Anyway. I did that Halloween show and she saw me perform, although I didn’t know that at the time. We would meet a few months later, during a musical (again) in which I had a mercifully minor role. The show was set in 1920s France and I was set in the most ridiculous costumes I’ve ever set eyes upon. We met for the first time during our first rehearsal. I think even then, there was a connection.

We talked. A lot. The girl I was dating at the time broke up with me over text, and I didn’t handle it very well. It hurt my feelings, and I was mopey. This beautiful actress, six years my senior (older women is my fetish. And younger women. And women my age, but at 20, hey, this older women thing was something new and different and flattering) did a lot to build my confidence back up. She made me feel handsome. She encouraged my writing. She made me feel talented, and through spending so much time talking to and being around me, she made me feel desirable during a time when I really held myself to being worth so little as to be a throwaway text.

The first night I went to her apartment wasn’t a graceful one for either of us. We had met up for food at the tavern about a block down from her place and she invited me back for drinks. Adele was playing from the CD player, Chasing Pavements, the first time I had heard the singer. Candles were lit. Glasses were pulled from the cabinets. We both had a little too much wine and, coupled with the pasta she had ordered earlier, the night ended with my holding her hair back while she let everything return from whence it had come. She was embarrassed, and she told me so then, and she told me so later. I wasn’t bothered. I held her until she fell asleep and then I made my way home.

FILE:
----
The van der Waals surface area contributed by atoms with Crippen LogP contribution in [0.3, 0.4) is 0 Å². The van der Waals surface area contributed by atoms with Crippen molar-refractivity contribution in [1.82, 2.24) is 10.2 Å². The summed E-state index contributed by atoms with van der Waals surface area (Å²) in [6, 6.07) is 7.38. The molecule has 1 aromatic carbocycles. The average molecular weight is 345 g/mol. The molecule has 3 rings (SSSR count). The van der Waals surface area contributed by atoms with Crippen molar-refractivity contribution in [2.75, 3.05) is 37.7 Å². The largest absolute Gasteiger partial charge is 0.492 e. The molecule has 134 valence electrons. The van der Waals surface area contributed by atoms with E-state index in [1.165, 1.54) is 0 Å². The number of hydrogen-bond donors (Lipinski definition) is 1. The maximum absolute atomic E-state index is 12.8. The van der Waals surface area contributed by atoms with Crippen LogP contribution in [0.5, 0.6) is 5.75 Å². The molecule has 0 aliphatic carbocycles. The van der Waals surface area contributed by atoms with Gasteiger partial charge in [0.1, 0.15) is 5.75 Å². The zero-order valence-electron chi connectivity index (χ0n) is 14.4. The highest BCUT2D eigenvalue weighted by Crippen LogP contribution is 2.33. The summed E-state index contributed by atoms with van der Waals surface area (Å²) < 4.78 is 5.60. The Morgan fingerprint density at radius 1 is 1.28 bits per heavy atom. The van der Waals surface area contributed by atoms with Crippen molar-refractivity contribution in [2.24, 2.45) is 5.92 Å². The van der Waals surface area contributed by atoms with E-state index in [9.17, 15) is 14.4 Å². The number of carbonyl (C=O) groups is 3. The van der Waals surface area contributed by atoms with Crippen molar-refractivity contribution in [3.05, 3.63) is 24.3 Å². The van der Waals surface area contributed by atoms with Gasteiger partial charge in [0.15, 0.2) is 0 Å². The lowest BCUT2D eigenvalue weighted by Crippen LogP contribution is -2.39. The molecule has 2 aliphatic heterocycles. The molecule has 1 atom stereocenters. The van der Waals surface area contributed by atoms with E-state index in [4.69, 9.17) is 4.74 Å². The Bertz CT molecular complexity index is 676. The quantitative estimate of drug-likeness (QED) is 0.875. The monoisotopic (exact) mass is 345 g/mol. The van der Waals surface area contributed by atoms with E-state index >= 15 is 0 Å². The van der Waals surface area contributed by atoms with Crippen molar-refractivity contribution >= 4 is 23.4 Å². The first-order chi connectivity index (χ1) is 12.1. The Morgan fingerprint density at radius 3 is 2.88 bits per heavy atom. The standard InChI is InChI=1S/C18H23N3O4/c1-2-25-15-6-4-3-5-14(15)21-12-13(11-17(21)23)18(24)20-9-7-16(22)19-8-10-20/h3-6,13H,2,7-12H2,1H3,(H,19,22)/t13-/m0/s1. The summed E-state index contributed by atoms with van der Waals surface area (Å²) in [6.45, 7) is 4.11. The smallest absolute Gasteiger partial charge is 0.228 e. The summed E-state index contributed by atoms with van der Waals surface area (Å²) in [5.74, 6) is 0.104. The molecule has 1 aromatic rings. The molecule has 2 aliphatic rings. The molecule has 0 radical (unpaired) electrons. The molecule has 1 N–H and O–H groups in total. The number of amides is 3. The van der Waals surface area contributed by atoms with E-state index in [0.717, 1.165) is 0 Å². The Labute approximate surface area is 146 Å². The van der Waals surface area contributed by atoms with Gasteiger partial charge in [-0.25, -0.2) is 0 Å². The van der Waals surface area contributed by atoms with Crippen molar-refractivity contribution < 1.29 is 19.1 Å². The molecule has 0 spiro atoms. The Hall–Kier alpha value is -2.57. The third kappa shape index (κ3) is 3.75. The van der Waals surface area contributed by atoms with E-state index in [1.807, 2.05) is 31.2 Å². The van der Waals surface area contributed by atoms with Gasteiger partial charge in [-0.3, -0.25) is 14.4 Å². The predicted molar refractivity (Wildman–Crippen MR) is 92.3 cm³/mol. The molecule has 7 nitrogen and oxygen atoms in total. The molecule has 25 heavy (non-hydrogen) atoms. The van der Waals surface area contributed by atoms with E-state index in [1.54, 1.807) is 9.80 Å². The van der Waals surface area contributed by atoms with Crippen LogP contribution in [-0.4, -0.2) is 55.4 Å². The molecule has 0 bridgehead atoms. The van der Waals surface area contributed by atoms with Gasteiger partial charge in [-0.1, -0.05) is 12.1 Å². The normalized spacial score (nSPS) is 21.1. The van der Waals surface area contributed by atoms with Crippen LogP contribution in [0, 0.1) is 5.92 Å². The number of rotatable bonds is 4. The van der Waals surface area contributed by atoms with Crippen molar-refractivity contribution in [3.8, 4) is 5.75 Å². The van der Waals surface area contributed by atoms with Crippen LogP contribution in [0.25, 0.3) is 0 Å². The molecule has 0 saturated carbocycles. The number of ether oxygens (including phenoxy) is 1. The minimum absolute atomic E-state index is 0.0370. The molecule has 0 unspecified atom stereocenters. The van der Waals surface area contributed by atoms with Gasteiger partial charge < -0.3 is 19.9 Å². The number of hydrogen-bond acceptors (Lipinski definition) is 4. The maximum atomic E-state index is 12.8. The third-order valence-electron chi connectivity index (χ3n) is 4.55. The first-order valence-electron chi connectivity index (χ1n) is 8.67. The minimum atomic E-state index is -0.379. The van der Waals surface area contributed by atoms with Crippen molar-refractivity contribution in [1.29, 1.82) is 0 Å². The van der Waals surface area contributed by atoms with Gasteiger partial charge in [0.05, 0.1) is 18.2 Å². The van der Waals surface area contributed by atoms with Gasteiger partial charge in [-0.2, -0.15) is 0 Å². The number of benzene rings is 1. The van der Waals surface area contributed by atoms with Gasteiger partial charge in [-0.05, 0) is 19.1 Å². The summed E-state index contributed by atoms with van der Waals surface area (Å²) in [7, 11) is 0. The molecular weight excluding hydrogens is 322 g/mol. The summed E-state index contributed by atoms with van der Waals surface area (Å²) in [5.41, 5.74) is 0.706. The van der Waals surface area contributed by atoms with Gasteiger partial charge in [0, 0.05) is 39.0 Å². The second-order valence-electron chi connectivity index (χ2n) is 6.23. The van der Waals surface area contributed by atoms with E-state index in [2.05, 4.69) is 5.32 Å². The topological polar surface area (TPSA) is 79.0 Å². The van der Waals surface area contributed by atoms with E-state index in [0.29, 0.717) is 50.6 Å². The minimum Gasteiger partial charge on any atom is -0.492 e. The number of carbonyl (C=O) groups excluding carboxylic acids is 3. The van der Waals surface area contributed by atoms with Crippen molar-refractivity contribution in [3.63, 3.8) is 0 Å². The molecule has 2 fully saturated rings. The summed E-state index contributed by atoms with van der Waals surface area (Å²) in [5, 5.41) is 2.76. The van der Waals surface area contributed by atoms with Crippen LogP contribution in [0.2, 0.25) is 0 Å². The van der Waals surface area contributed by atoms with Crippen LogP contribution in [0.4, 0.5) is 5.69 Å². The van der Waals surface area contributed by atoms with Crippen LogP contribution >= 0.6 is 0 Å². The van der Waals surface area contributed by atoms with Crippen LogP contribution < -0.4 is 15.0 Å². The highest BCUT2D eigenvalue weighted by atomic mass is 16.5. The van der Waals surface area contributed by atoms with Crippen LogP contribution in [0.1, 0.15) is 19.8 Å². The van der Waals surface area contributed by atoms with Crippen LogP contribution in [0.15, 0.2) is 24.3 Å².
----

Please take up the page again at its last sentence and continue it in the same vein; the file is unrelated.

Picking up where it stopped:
I fell for her then, I think, in that moment. Not because she was puking. That’s not… I’m not into that. Maybe because she was vulnerable and she trusted me enough to hold her there. I remember her nestled against me, my arm hooked under black and full hair. I recall the light freckles on her olive skin and the way her chest rose in soft breaths, exhausted from what she had just been through with the food and drink.

We talked about it the next day and hung out soon after, and I think the fact the experience hadn’t turned me away or shaken the feelings I was having for her made an impression that lasted. Not long after, we began seeing each other in a fashion I guess I would best describe as being intensely passionate and equally torrid.

We couldn’t keep our hands off each other. Not during the show, not after the show wrapped. When we were around each other, the chemistry was unbelievable. Rarely have I looked so deeply into a woman’s eyes and found so much art and life waiting to rush back at me. I wrote poems for her. I wrote short stories. I’ve written about muses and love before, and I’ve left this woman out, I think in part because of how things ended, but she was a fire inside me for several months and she lingered in me for years after.

She made me a journal. The cover was custom designed, and the pages were sporadically filled with pictures of her, of us, of my favorite things. There was a picture of the Eiffel Tower from when we lay curled around each other, wistfully talking about running away to Paris together. I lost it a couple years later in a cab in Los Angeles. The thought still pisses me off.

She introduced me to the Woodshed, the karaoke bar that became a second home to me for many years, a place that has brought me some of my favorite stories and best friendships. She was the impetus for my throwing myself into a life of art, be it acting or writing. Jesus, I don’t know if I ever would have had the balls to actually move to Los Angeles if it hadn’t been for her, and though that move broke me in ways I don’t think I’ve ever fully recovered from, it still changed my life in a lot of great ways, too.